What are Some Mardi Gras Traditions❓

What are some Mardi Gras traditions like the parade

There are plenty of traditions associated with the festive spirit of Mardi Gras. But by far, the most recognizable celebration is the one in The Big Easy.

New Orleans is synonymous with Mardi Gras, and so too are the unique traditions the city has entertained over decades and even centuries.

So, let’s journey together and discover some of the most famous and interesting so that you know what to expect when you attend Mardi Gras in New Orleans.

📿 Traditions and Symbols

Bead Throwing Tradition

One of the most iconic traditions of Mardi Gras is the bead throwing. During the parades, float participants toss colorful beads, trinkets, and other “throws” to bystanders. 

These beads hold a meaning that can be traced back to their origins. People love to collect them, and the more beads you catch, the more festive your day will be.

Mardi Gras Colors

The colors of Mardi Gras are purple 🟣, green 🟢, and gold 🟡, symbolizing justice (purple), faith (green), and power (gold). 

These vibrant colors are prominently displayed on costumes, decorations, and, of course, the beads. Embracing the Mardi Gras colors will make you feel like a true reveler during this festive celebration.

King Cakes

A delicious Mardi Gras tradition is the King Cake, which plays a significant role in celebrating the origins of Mardi Gras

These cakes are typically round, covered in purple, green, and gold sugar, and contain a small plastic baby hidden inside.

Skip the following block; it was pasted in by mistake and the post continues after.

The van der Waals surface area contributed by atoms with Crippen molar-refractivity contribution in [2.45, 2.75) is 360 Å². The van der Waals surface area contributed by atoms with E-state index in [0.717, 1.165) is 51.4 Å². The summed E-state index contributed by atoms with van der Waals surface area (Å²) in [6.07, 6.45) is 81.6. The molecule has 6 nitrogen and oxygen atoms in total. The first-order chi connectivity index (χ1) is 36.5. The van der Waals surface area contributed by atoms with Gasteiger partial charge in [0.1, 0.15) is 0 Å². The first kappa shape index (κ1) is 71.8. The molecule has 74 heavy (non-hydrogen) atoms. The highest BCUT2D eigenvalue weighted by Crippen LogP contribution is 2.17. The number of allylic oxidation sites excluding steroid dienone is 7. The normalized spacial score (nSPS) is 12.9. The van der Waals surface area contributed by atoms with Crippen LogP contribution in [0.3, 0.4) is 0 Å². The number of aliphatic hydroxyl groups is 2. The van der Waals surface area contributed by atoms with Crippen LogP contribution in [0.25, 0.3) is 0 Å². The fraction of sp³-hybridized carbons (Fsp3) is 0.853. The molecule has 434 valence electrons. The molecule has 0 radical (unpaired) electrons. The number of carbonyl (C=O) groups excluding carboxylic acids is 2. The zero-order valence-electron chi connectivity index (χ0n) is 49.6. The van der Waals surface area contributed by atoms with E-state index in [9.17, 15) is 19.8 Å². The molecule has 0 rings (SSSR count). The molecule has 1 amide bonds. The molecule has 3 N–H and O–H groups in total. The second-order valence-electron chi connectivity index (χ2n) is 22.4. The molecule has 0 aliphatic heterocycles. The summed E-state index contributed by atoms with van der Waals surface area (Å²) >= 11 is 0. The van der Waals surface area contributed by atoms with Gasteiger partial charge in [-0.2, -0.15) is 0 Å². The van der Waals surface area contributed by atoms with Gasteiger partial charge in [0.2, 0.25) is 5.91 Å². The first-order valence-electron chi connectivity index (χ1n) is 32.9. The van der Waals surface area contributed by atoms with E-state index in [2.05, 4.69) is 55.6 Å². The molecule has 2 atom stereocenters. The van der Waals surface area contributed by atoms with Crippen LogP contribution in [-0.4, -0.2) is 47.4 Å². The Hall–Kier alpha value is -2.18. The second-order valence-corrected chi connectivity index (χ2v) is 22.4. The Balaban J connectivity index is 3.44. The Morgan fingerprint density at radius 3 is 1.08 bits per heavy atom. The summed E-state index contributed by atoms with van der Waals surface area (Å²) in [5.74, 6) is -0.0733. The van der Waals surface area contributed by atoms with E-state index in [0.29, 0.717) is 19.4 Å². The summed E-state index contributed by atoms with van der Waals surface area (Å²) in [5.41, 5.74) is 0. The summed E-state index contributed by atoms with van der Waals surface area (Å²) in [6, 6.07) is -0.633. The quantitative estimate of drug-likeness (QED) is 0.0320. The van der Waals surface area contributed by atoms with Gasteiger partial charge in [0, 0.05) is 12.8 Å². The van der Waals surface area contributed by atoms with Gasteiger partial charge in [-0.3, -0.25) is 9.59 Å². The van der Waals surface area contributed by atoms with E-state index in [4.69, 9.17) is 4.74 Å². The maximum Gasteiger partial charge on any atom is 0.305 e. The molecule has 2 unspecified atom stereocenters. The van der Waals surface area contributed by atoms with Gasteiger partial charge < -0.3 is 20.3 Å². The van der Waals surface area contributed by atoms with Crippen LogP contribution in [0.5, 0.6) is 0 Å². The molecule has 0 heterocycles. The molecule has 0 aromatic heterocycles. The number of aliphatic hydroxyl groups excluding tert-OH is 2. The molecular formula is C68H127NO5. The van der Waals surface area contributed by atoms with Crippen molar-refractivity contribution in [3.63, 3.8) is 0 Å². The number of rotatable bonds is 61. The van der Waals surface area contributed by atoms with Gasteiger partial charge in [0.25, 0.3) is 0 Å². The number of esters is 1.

Whoever finds the baby in their slice of cake is said to have good luck and is responsible for hosting the next King Cake party!

Costumes and Masks

Costumes and masks are essential elements of Mardi Gras celebrations. Wearing elaborate and colorful costumes allows attendees to let loose and embrace the spirit of the festival. 

Masks, in particular, have a rich history in the rules of Mardi Gras, as they were initially worn to allow people to escape societal constraints and mingle with others freely. Today, masks continue to be a key component of this vibrant and lively event.

🍰 Cuisine in Mardi Gras

From savory dishes to mouthwatering sweets, the cuisine of Mardi Gras showcases the rich flavors of New Orleans. One iconic food you’ll come across during Mardi Gras is the King Cake

This colorful dessert blends sweet dough, sugar, and cinnamon and is adorned with icing and sprinkles in the traditional Mardi Gras colors of purple, green, and gold. Remember to look for the hidden plastic baby inside the cake—it’s said that whoever finds it will have good luck!

Satisfying your savory cravings is easy with a steaming plate of jambalaya. This Creole dish is a flavorful mix of rice, vegetables, and various meats like chicken, sausage, and shrimp. The spices and seasonings in jambalaya make it a mouthwatering meal perfect for celebrating Fat Tuesday.

Another must-try Mardi Gras dish is the shrimp po’ boy. This classic New Orleans sandwich consists of crispy fried shrimp piled high on a soft French bread loaf and topped with lettuce, tomato, and a zesty sauce. 

There’s nothing quite like biting into a warm, crunchy shrimp po’ boy to make you feel like you’re right in the heart of the celebration.